Then you will need to choose your “area of interest”. You will have two options:

  1. “Choose an area interactively with map”. First, click the “Protected Areas” box above the map so that parks, forests, etc. are shown. Zoom in on the map until only the area in which you are interested is shown. The easiest way to zoom in is to click on the “zoom” button (not the “+” or “-” buttons) then click on the map and drag to draw a square. Or,
  2. “Choose a country or a protected area”. Choosing a country is easy, of course, but then you will need to drill down and “Choose a Protected Area”–not as easy as it sounds, since the names of the “Protected Areas” are in a strange shorthand. It appears that the “areas” include national parks and forests, but the words “national park” and “forest” are left out. For example, if you are interested in the Cleveland National Forest, you could click on “Cleveland”, but you may get either the National Forest, or Cleveland, Ohio, for all I know.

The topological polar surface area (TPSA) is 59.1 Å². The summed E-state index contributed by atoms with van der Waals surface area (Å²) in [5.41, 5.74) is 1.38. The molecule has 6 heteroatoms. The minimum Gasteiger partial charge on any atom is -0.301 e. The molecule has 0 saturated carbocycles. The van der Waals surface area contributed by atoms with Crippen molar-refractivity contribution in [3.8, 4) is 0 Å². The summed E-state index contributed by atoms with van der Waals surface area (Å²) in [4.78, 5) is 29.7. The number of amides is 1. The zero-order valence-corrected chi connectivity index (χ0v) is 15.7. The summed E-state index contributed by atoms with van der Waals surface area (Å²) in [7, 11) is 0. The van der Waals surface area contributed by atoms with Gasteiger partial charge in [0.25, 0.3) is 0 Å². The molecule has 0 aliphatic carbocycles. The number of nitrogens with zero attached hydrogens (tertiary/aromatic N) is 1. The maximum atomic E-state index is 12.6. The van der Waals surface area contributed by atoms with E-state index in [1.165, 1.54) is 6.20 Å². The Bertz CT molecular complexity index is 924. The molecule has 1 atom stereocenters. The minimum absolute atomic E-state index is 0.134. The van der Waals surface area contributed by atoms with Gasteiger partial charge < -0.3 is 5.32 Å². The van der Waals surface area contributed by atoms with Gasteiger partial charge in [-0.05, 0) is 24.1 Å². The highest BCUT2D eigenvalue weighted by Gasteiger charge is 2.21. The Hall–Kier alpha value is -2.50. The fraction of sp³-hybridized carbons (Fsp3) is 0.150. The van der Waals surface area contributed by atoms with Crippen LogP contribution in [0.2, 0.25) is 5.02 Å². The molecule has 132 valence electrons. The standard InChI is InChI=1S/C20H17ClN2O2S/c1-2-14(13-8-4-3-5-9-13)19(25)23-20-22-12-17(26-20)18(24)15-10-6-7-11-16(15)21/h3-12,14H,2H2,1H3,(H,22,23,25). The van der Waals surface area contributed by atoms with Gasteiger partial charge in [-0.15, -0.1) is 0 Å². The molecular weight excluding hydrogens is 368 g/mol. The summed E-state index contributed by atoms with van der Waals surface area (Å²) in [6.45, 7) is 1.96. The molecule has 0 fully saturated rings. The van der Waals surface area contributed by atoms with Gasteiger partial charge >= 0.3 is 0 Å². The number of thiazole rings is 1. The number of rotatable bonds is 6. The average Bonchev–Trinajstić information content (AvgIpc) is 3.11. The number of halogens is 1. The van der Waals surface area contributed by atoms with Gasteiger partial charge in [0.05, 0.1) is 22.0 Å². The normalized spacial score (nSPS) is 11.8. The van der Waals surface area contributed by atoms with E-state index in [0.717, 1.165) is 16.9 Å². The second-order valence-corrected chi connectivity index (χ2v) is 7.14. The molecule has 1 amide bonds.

The rest is pretty self-explanatory.

To find out more about the “Global Fire E-mail Alerts” you can listen to an 8-minute recording by Diane Davies about the system.